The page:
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drink the water II

Jesus and I left Iquitos on the Eduardo VI, a posh(er) version of the Jeisawell, more crowded, less quaint. We weren’t the only tourists this time, though we were the only two sleeping in hammocks in the economy class. The two Dutch had mattresses on the upper deck, and the Belgians slept in a private cabin. There were rubbish bins, which I made happy use of; until I watched the same bins being emptied behind the boat. How silly of me. Of course that’s where the trash goes. Where did I think I was?

The Eduardo VI dropped us at the pier in Lagunas, the town that serves as the entry point for the Reserva Nacional Pacaya Samiria. Here we organized a canoe and two guides and embarked for a four-day canoeing/camping trip into the jungle. During the days, we paddled. Javier and María, our guide and cook, talked over our heads in heavily accented jungle Spanish – a disjointed melody with stops and uplifted notes in an exotic patois. Their voices stayed in my head like a song, working, knocking around until the tune was familiar, pleasant, and I could almost sing along. In moments, our paddles struck the water in perfect unison, propelling us through the quiet, dark water, between narrow river banks overhung with dense greenery. Papagayos (macaws) and parrots exploded from the canopy, feathered fireworks of red, green, blue, yellow. Small yellow butterflies landed on Jesus’ bare back, tasting his sweat. Our guides’ sharp eyes picked out monkeys in the trees and spotted the markings of crocodiles and turtles on the sandy banks. The first day, it rained – poured. I sat in the canoe and tilted my head up, drinking the warm rain, letting it drench me, feeling wild and real and alive. At night, we searched for caimans and hunted the fish that jumped in the shallows, spearing them with a three-pronged lance. We slept on spongy palm branches under tarps and mosquito nets. After dark, we went to the bathroom in pairs, checking the ground and branches carefully for spiders and snakes before squatting. I fell asleep every night listening to the whooping of the frogs and counting the flashes of the lightning bugs flickering through the dark trees. This is the Amazon, the real deal: there are trees that walk, and other trees that kill, clinging with their roots to a healthy trunk like a giant squid wraps its tentacles around a ship, squeezing, strangling, subsuming.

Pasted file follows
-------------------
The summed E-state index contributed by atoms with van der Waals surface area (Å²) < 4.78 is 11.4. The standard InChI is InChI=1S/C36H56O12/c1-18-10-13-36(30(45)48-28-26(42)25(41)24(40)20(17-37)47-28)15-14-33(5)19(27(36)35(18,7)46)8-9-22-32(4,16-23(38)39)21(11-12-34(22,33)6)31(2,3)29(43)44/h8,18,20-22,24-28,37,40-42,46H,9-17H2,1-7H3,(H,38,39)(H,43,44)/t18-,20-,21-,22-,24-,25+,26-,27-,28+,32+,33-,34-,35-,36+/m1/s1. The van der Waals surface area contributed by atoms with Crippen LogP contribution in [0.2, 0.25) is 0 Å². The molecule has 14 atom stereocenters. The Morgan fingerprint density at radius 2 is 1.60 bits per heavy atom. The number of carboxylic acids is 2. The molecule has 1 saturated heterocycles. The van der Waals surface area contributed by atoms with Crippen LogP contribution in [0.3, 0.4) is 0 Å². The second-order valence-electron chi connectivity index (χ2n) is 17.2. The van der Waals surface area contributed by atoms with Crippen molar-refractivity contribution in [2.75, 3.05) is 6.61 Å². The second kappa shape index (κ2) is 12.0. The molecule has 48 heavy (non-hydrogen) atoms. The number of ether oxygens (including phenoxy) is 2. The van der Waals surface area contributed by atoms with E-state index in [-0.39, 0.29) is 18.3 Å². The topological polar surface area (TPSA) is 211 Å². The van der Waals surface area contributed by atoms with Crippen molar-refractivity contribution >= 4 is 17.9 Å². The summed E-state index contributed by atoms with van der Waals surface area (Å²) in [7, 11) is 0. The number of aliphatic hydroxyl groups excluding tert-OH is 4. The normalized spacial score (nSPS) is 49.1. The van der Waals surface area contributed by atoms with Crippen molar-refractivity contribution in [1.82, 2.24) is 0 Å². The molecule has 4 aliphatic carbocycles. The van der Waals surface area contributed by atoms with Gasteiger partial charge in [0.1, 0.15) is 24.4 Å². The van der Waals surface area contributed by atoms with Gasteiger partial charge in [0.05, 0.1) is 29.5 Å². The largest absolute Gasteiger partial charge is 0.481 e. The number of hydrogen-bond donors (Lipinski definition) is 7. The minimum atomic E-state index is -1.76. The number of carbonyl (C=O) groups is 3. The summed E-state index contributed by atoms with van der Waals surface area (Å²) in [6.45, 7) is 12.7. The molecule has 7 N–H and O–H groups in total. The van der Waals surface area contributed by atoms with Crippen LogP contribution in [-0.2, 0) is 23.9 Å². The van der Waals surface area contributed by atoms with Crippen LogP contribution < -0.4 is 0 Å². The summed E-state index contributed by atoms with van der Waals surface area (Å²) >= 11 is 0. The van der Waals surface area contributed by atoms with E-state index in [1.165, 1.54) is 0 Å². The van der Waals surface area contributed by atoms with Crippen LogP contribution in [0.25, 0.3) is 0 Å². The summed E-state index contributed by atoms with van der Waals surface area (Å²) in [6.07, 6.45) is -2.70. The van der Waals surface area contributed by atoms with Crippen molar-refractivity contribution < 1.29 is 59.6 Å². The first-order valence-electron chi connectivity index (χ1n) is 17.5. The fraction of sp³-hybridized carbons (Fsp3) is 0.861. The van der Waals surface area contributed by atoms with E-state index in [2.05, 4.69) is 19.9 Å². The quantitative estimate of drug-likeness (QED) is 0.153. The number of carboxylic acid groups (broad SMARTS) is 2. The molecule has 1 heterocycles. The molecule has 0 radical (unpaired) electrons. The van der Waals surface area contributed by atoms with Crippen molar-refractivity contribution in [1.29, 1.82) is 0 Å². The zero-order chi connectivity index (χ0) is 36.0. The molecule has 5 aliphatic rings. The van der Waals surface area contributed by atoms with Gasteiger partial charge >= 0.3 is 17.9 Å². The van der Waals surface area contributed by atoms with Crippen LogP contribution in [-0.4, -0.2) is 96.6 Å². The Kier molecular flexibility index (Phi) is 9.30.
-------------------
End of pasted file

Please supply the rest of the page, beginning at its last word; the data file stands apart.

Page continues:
There’s a potent magic in the jungle. Primitive, elemental, it stirs something deep in our bodies, something we already know but have forgotten the words for. Jesus and I returned to Lagunas enchanted. Time passed differently. I caught myself drifting, waking after minutes, hours; four more days slipped through our fingers. We spent hours at “the beach”, and more hours in the town’s only bar, drinking cold beer and watching the heat shimmer on the packed dirt of the main street. There was lots of walking barefoot and playing volleyball in the street with the same group of kids, every afternoon at four. There was nothing to do and so much time to do it in, but no one ever seemed bored. Different to the culture of the States: Do MORE in LESS time – IMMEDIATELY!! Life is simple: simple foods, rice, eggs, fish, bananas, and yucca, simple homes with dirt floors that still need to be swept, hammocks instead of beds. And yet, in the month I spent in the jungle, I saw more people laughing, more smiling and joking, more families at ease: more enjoyment.

I took a lot of pictures. The town of Lagunas is incredibly photogenic, the grass and trees are tall and bright green-yellow against the blue and green houses and the dirt streets that look golden in the baking midday sun. A girl moves through the grass with a bucket of water on her head, a toddler walking at her side. Women use machetes to chop at the grass in front of their houses. Half-naked boys stand on the gunwales of their canoes, leaf-shaped paddles in hand. A fisherman hauls his nets across the river, shouting and stamping his feet to scare off the pink river dolphins that circle his catch. The realization that came to me was simple, but powerful. These images, these faces and scenes in front of me are real. Not from the pages of magazines, romantic, exotic, staged, or contrived. This is life. These people don’t know that they’re beautiful, that what they’re doing is special or photogenic. It’s just life. It’s just the jungle.


15 July – 6 August

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